In the end, “Rings” is yet another reasonably tolerable episode that does its best to try to be more than what it is. The problems with Jenna Louise-Coleman’s Clara continue. As I said before, I do like Ms. Coleman immensely, but her character has yet to bring the emotional weight that her predecessors did. With Rose, we got a character whose frustrations with her lot in life were palpable. Donna’s life was similarly empty for different reasons, as was Amy’s. Clara’s plight is similar to that of Martha Jones. Both characters were played by good actresses, but both were replacements for beloved companions and struggled under the weight of that prejudice. Martha at least benefited from some good scripts, but Coleman has yet to find her niche.

The problem is that we don’t really care about Clara yet. Her backstory is very pedestrian and lacks the kind of impact that previous companions enjoyed. The only thing that’s interesting about Clara is the mystery that surrounds her, which has nothing to do with her personal character. In the end, this has probably been the most disappointing companion launch in the revived series.

That said, “Rings” does provide us with another epic speech, ably delivered by Matt Smith, but it seems somewhat overwrought and forced. Previous speeches by the Eleventh Doctor were set up to be the culmination of major plot points. In this case, it just sort of happens, and as much as we care about the Doctor, it doesn’t have as large an emotional payoff as it should.

“The Rings of Akhaten” gets Three Acorns out of Five.

Geeksquirrel’s Nutty Review: Doctor Who “The Bells of St. John”

With the return of Doctor Who we are finally gifted with the first regular episode for new companion Clara Oswald. Well, technically, it’s the third time we’ve been introduced to her, but why bother to count? This time Clara is a live-in nanny for a typical London family. She is quickly entangled with the Doctor over a threat carried over wi-fi. It seems if you accidentally click on some squiggly lines when trying to log in, you will be captured and ultimately fed to the Great Intelligence.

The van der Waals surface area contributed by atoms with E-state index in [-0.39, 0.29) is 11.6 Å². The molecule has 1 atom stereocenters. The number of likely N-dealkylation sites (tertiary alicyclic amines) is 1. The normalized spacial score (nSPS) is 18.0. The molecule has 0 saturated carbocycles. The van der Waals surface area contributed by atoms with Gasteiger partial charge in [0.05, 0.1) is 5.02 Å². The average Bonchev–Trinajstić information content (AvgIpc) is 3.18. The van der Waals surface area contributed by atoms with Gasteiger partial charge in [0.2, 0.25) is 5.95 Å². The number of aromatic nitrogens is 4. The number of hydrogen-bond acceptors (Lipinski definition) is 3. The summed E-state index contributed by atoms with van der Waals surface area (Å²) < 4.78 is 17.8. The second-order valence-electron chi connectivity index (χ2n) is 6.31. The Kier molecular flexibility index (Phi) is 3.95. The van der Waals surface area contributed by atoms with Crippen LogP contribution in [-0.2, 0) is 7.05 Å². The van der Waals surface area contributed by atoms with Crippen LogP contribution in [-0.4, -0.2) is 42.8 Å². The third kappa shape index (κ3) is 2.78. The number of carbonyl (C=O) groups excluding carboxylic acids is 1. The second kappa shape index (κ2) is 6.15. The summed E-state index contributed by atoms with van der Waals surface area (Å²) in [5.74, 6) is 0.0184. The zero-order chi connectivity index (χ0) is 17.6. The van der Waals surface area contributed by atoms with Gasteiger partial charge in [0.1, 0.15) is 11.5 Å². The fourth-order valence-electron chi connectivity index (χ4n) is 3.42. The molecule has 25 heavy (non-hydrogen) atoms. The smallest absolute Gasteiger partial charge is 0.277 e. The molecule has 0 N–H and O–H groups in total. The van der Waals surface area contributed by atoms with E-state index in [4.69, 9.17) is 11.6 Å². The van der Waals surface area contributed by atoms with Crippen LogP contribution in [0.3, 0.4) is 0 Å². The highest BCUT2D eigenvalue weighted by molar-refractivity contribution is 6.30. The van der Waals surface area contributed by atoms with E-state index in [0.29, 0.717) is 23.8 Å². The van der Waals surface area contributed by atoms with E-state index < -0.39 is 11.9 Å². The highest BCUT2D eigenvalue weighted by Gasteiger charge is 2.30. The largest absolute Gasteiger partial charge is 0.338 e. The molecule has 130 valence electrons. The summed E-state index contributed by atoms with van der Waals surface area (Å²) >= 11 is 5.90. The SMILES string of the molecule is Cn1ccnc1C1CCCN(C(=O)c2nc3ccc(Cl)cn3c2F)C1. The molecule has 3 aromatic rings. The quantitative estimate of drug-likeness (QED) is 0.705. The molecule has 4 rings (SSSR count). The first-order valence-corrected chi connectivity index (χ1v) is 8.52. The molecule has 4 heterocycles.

This episode, while fun, is wracked with problematic elements. The chief of which is the main threat: a monster that will eat you if you click on the wrong wi-fi connection. Put simply, you have to be pretty darned stupid to click on a bunch of unknown squiggly lines that pops up on your computer, and a monster that feeds on stupid people is not what I would call threatening (since I am a total screaming genius…see what I did there?). There’s nothing less scary than a monster that is easily avoided.
Which brings us to another problem: Clara Oswald. We have been introduced to her twice before, and unfortunately the third time is the dullest. This version of Clara is sadly, not that interesting. Her back story is that of a girl who lost her mother at a young age. Her personal story is not as intriguing as the souffle girl who tried to fight the Daleks for a year, or the mysterious governess who doubled as a serving wench when it suited her purposes. Jenna Louise Coleman is a fine actress and she embraces her role with gusto, but she is not given much to work with except for the usual companion functions of asking questions and getting into trouble.

The primary difficulty with Clara is that we’ve already seen her meet the Doctor twice before, and both of those times carried more emotional impact and set up a more interesting character. Oswin’s cheerfulness in the face of danger and Victorian Clara’s fairytale climb up the ladder to the TARDIS were far more compelling than anything we saw in this episode. Couple this with a very non-scary villain and you have an episode which at best is a below-average but mildly fun adventure story. I truly hope that Clara’s story will turn out to be more intriguing than its start. Certainly Ms. Coleman deserves better.


“The Bells of St. John” gets Two and a Half Acorns out of Five!